For those they perceive as being submissive to them or nonthreatening, more specifically noncontrolling, in any shape, form, or fashion, they will conduct themselves as laid back, aloof, and free spirited. This is their “excuse” to rationalize to themselves that they haven’t grown up to become the same type of bully that their abusive parent was. This is pseudo-behavior or convenient mimicry. A bully can always appear laid back or aloof or even fairy like as long as they are getting their way regarding everything that they want at the moment. It can be even further confusing and enabling to such a bully if they happen to be a teacher, business owner, or similar person in a position of authority and those who are subservient to them shower them with praise for being so fair and honest and understanding. But, we must remember subservience is the key to the reality in these cases, not the praise.

You will not see the true colors of such a bully come out until they have to compromise or share or yield to better judgement in a relationship that might temper their spoiled brat behavior and impulsivity of action. You will not see them display anxiety or suffer from significant delusional perception (PTSD if you will from their previous parental abuse) until they interact with a person who is more dominant than themselves. The dominant interaction or challenge is the trigger to their selective delusion because they viscerally sense that such dominance perceives the genuine reality of all of their bully behavior.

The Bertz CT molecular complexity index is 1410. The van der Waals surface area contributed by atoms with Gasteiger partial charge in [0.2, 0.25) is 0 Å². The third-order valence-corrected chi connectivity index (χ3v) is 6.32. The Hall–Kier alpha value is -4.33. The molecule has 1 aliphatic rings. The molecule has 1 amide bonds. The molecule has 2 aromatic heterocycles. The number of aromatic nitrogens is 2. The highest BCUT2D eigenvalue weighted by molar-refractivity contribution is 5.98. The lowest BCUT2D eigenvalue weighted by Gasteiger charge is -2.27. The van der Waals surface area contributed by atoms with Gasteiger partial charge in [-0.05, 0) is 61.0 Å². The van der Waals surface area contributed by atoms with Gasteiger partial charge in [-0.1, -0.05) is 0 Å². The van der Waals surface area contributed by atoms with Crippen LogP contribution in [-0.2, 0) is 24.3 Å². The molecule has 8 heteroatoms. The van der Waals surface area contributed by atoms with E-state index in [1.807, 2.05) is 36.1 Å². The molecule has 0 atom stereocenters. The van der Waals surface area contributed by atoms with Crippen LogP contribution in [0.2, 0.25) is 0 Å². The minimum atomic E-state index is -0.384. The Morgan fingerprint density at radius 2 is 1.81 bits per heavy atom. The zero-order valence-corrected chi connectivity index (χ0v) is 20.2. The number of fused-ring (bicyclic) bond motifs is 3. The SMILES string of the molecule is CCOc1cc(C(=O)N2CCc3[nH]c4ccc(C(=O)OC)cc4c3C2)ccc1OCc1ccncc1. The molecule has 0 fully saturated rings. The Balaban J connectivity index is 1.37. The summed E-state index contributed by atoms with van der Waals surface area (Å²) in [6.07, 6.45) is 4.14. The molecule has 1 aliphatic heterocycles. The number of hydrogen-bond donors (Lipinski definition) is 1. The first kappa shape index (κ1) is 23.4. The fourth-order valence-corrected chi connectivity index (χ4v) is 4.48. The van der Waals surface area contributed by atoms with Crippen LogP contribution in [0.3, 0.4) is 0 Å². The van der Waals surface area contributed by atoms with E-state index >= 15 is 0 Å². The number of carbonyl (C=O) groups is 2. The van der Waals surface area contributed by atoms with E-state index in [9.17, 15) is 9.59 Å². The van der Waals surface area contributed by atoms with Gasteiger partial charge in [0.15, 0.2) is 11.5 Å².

This bully will counter the true dominant figure in one of three ways. First, they will try to charm the dominant into letting them continue to get away with their spoiled brat antics forever by suggesting that “it’s just the way they are or just the way that God made them.” This, of course, is only an elaborate excuse for them to be selfish and not have to answer to any other authority figure. Secondly, they will bombard the dominant with delusional parameters, assumptions, and fears, in an attempt to destabilize and overwhelm the dominant into “caving their better judgement” or “over-nurturing” them because of their supposed “trials and tribulations.” Third, they will create a self fulfilling prophecy of events and perceptions that will implode the relationship while putting the blame on the scapegoat dominant, so that they can escape the dominant oversight, and resent in a relationship with a submissive to retain the confidence of their previous pseudo-personality.